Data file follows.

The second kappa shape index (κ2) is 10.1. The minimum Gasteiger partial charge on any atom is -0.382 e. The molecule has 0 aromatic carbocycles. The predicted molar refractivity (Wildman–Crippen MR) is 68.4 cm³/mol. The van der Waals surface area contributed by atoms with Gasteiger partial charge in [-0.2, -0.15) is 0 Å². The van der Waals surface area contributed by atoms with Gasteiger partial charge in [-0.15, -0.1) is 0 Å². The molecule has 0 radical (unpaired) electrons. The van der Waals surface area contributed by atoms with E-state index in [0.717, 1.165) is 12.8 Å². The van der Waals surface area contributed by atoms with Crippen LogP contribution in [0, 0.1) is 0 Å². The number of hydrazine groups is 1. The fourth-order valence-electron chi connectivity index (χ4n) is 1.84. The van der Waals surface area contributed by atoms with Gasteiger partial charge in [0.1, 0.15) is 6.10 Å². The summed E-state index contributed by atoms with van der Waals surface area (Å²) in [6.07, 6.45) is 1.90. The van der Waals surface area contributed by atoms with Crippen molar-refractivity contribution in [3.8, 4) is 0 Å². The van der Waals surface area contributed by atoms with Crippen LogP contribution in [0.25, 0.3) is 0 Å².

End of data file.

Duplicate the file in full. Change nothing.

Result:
The second kappa shape index (κ2) is 10.1. The minimum Gasteiger partial charge on any atom is -0.382 e. The molecule has 0 aromatic carbocycles. The predicted molar refractivity (Wildman–Crippen MR) is 68.4 cm³/mol. The van der Waals surface area contributed by atoms with Gasteiger partial charge in [-0.2, -0.15) is 0 Å². The van der Waals surface area contributed by atoms with Gasteiger partial charge in [-0.15, -0.1) is 0 Å². The molecule has 0 radical (unpaired) electrons. The van der Waals surface area contributed by atoms with E-state index in [0.717, 1.165) is 12.8 Å². The van der Waals surface area contributed by atoms with Crippen LogP contribution in [0, 0.1) is 0 Å². The number of hydrazine groups is 1. The fourth-order valence-electron chi connectivity index (χ4n) is 1.84. The van der Waals surface area contributed by atoms with Gasteiger partial charge in [0.1, 0.15) is 6.10 Å². The summed E-state index contributed by atoms with van der Waals surface area (Å²) in [6.07, 6.45) is 1.90. The van der Waals surface area contributed by atoms with Crippen molar-refractivity contribution in [3.8, 4) is 0 Å². The van der Waals surface area contributed by atoms with Crippen LogP contribution in [0.25, 0.3) is 0 Å².